Article Text


SP0195 Measurement Considerations in Cross-National Studies: Translation and Assessment of Metric Equivalencies
  1. L. Kwakkenbos
  1. McGill University and Jewish General Hospital, Montreal, Canada


Accurate measurement of outcomes relevant to patients living with rheumatic diseases is crucial to improve patient-centered care. The importance of well-validated measures is increasingly recognized in both research and clinical practice. Increasingly, research involves patients who complete outcomes in different languages. This occurs in countries with more than one common language, such as Canada (French/English) or Belgium (Flemish/French), as well as in international multi-centre collaborations. Multicenter collaborations are utilized frequently in the rheumatic diseases, in particular in rare diseases such as scleroderma. An important issue when pooling or comparing outcomes collected in different languages is that instruments should be measurement equivalent (invariant) across cultural or linguistic groups. This is because differences in the meaning of items due to translation or cultural differences in item interpretation can lead to responses that differ across groups even when levels of the outcome being measured are similar. Measurement differences between translated questionnaires can be a serious threat to the validity of cross-cultural comparisons, because when measures are not equivalent metrically, it is not possible to determine if any observed differences between groups reflect real differences or are a consequence of measurement artifacts (e.g., linguistic/cultural differences). Therefore, cross-cultural validity should be established if outcomes are to be pooled among study participants from different countries or used to compare results between patients from different cultural or linguistic groups. The objective of this presentation is to describe the rationale for and method by which measurement equivalent patient-reported outcome measures can be developed and evaluated.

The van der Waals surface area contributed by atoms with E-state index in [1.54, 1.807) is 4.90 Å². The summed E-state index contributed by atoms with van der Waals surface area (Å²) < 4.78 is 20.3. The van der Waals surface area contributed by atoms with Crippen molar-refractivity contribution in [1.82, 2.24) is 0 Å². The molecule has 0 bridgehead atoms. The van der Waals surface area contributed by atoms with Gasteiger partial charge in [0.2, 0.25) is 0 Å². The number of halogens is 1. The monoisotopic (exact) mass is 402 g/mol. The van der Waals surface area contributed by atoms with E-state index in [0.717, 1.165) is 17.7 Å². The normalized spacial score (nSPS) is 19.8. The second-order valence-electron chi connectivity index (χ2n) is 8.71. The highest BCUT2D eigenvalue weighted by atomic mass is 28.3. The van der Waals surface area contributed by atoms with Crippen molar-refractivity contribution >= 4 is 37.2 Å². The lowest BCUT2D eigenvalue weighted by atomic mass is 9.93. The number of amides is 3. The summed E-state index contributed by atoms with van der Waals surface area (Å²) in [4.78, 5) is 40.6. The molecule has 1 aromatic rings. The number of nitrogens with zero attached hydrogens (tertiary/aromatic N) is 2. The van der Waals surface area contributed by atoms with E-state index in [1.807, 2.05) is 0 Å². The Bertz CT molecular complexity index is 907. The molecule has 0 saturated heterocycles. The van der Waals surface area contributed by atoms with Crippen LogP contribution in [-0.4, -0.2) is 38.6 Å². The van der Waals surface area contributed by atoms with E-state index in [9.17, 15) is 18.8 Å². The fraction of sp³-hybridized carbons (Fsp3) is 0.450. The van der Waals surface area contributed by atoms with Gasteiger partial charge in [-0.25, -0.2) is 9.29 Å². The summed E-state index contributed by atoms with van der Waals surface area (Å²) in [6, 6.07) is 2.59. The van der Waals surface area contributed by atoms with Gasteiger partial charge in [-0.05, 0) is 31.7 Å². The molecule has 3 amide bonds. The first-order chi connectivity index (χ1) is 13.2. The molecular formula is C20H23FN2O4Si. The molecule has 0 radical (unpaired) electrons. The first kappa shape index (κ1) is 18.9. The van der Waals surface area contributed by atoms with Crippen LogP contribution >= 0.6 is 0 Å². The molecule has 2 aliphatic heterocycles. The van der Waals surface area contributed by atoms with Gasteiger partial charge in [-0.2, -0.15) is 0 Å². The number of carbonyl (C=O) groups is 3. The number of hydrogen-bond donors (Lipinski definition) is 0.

Disclosure of Interest None declared

DOI 10.1136/annrheumdis-2014-eular.6121

Statistics from

Request permissions

If you wish to reuse any or all of this article please use the link below which will take you to the Copyright Clearance Center’s RightsLink service. You will be able to get a quick price and instant permission to reuse the content in many different ways.